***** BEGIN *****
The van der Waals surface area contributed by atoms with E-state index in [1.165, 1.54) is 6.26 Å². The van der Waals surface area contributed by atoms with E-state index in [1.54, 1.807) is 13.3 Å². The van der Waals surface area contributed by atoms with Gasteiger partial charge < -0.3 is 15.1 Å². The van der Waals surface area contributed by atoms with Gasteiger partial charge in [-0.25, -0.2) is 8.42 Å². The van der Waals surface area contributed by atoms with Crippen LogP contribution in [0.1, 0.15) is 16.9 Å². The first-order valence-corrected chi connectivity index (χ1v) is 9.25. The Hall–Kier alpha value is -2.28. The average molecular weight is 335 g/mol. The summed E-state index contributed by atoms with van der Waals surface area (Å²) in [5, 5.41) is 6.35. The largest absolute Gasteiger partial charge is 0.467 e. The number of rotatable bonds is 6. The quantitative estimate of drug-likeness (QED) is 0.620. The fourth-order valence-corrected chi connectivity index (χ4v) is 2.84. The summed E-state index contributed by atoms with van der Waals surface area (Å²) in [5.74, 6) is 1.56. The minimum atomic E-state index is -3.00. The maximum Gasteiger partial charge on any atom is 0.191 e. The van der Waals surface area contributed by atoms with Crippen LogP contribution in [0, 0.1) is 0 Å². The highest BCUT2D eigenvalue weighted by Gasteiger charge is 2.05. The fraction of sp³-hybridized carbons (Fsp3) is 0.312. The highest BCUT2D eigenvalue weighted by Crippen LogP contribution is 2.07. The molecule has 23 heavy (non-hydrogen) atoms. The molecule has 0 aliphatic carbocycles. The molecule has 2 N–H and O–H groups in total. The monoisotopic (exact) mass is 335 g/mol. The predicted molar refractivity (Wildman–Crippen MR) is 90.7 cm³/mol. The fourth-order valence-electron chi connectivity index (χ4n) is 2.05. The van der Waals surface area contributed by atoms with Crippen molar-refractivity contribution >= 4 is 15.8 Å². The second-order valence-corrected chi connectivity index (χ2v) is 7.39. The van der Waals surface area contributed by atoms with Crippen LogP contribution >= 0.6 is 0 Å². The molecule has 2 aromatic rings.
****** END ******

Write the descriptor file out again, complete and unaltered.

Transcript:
The van der Waals surface area contributed by atoms with E-state index in [1.165, 1.54) is 6.26 Å². The van der Waals surface area contributed by atoms with E-state index in [1.54, 1.807) is 13.3 Å². The van der Waals surface area contributed by atoms with Gasteiger partial charge < -0.3 is 15.1 Å². The van der Waals surface area contributed by atoms with Gasteiger partial charge in [-0.25, -0.2) is 8.42 Å². The van der Waals surface area contributed by atoms with Crippen LogP contribution in [0.1, 0.15) is 16.9 Å². The first-order valence-corrected chi connectivity index (χ1v) is 9.25. The Hall–Kier alpha value is -2.28. The average molecular weight is 335 g/mol. The summed E-state index contributed by atoms with van der Waals surface area (Å²) in [5, 5.41) is 6.35. The largest absolute Gasteiger partial charge is 0.467 e. The number of rotatable bonds is 6. The quantitative estimate of drug-likeness (QED) is 0.620. The fourth-order valence-corrected chi connectivity index (χ4v) is 2.84. The summed E-state index contributed by atoms with van der Waals surface area (Å²) in [5.74, 6) is 1.56. The minimum atomic E-state index is -3.00. The maximum Gasteiger partial charge on any atom is 0.191 e. The van der Waals surface area contributed by atoms with Crippen LogP contribution in [0, 0.1) is 0 Å². The highest BCUT2D eigenvalue weighted by Gasteiger charge is 2.05. The fraction of sp³-hybridized carbons (Fsp3) is 0.312. The highest BCUT2D eigenvalue weighted by Crippen LogP contribution is 2.07. The molecule has 23 heavy (non-hydrogen) atoms. The molecule has 0 aliphatic carbocycles. The molecule has 2 N–H and O–H groups in total. The monoisotopic (exact) mass is 335 g/mol. The predicted molar refractivity (Wildman–Crippen MR) is 90.7 cm³/mol. The fourth-order valence-electron chi connectivity index (χ4n) is 2.05. The van der Waals surface area contributed by atoms with Crippen molar-refractivity contribution >= 4 is 15.8 Å². The second-order valence-corrected chi connectivity index (χ2v) is 7.39. The van der Waals surface area contributed by atoms with Crippen LogP contribution >= 0.6 is 0 Å². The molecule has 2 aromatic rings.